So, my feeling is that you are free at any time to disavow your implicit endorsement of the paper that comes with being a coauthor. You may not even need the journal’s help to do that - for example, you can post a statement that you no longer endorse the validity of the paper on your personal web page. And you can also ask the journal to post the same notice online next to the published paper - hopefully they will find that a reasonable request, and perhaps it could motivate them to investigate whether the paper contains fraudulent data. But I think it’s dishonest to pretend you were never a coauthor of the paper, and unreasonable to ask the journal to carry on such a pretense.

Finally, keep in mind that “Pat”’s dishonesty is her own. If you unwittingly coauthored a paper in which she committed fraud, that would make you a victim, not a perpetrator, of misconduct. I don’t think it reflects poorly on you that you fell victim to such fraud (if indeed that is what happened), as long as your own work on the paper was done in good faith, and you had no knowledge of any fraud or other unethical behavior on the part of the other authors.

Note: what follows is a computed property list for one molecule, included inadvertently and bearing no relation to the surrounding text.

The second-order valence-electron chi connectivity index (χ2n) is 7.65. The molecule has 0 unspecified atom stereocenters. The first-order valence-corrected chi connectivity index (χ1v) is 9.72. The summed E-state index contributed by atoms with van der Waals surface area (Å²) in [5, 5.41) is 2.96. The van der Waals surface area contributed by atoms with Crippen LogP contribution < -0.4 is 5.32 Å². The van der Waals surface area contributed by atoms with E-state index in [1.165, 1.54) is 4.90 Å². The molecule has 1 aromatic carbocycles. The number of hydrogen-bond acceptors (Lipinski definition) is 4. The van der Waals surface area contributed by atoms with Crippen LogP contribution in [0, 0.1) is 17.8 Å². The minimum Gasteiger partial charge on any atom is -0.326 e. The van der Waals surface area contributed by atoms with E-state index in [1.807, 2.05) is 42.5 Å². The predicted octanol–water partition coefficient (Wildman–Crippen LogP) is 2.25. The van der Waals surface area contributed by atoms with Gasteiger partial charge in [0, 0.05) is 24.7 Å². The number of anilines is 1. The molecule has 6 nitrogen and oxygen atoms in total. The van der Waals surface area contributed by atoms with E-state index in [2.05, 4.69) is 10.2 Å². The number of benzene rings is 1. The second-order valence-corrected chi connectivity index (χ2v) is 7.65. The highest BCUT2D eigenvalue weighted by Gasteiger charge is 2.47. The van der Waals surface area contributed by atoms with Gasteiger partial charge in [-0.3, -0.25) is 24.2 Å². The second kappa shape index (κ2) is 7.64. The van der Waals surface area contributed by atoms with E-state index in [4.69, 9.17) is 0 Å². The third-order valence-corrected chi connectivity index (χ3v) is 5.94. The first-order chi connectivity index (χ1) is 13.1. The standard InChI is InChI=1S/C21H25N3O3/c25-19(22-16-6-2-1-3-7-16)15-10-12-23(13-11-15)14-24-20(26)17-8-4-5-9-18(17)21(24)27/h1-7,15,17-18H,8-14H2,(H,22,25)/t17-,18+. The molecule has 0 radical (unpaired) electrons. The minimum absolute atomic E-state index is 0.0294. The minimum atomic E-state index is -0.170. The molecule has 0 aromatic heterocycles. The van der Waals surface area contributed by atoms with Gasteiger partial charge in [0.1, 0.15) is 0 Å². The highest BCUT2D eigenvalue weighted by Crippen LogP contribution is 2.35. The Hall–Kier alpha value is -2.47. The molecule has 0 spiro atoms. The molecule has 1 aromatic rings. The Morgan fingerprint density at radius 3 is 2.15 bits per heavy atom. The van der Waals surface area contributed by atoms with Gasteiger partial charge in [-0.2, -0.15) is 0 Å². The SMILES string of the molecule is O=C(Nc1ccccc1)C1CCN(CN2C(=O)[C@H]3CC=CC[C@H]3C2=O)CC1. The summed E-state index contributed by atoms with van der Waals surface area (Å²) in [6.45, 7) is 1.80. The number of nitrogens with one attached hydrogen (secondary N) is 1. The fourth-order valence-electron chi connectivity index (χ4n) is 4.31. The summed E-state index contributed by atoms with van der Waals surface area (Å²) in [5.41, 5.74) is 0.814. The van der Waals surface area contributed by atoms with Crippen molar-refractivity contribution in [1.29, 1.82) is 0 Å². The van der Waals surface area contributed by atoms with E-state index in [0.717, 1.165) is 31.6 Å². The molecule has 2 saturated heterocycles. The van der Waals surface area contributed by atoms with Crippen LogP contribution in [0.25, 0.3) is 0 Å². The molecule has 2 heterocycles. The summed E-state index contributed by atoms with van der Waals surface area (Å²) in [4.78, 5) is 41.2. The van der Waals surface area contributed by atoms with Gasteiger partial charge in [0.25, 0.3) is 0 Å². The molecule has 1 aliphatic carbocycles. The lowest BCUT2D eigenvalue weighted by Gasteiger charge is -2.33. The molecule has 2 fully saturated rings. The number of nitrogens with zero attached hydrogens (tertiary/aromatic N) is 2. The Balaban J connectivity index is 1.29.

Edit to address the comments about the last part of my answer: I understand some people feel OP is partially responsible for the contents of the paper as a whole including the contributions of their coauthors. That’s true up to the point where OP read the paper, spent a reasonable amount of time informing themselves about what the other coauthors did and how they did it, and were not aware of any suspicious signs that anyone was doing anything improper. That’s basically a very low bar of responsibility to clear in my opinion, and certainly far from what is actually needed to prevent all occurrences of fraud in a paper you are coauthoring. Beyond that, if it turns out that there was misconduct, of course it’s embarrassing to OP and they are right to be concerned and to think about how to protect their reputation, but I don’t think any reasonable person is likely to hold what happened against them, so I don’t think they need to be very concerned.